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Until you can determine if you really have an excess drain on the chassis batteries try setting the boost switch on while running the generator. That ties both sets of batteries together and you'll charge the chassis battery too. You may have to come up with a way to keep the switch on as mine is a temporary switch and unless held on will shut off.

Then consider something like the Echo Charger so your chassis batteries are charged at the same time the house batteries are charged. There are other devices similar to the Echo Charger like one from Magnum you might want to consider. Try searching this forum for Echo Charger and you'll probably get several alternatives.
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Old 09-12-2016, 03:32 PM   #13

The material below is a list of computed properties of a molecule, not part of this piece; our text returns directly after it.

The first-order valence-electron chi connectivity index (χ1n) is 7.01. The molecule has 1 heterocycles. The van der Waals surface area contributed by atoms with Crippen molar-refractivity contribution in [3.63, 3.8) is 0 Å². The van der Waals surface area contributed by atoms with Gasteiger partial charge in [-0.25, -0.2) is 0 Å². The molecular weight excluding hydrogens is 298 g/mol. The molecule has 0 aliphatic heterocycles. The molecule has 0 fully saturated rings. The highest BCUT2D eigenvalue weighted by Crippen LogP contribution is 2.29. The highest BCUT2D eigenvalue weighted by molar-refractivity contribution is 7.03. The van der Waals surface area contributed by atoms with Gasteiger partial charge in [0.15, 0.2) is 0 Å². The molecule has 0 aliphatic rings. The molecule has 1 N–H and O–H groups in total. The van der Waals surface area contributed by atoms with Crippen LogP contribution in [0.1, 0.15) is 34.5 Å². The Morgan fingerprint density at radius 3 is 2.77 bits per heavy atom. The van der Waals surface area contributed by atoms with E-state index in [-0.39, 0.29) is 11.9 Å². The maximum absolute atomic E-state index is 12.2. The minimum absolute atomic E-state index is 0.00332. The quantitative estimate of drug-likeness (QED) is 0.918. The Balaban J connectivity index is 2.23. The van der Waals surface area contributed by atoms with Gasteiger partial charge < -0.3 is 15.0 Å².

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Quote:
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Until you can determine if you really have an excess drain on the chassis batteries try setting the boost switch on while running the generator. That ties both sets of batteries together and you'll charge the chassis battery too. You may have to come up with a way to keep the switch on as mine is a temporary switch and unless held on will shut off.

Then consider something like the Echo Charger so your chassis batteries are charged at the same time the house batteries are charged. There are other devices similar to the Echo Charger like one from Magnum you might want to consider. Try searching this forum for Echo Charger and you'll probably get several alternatives.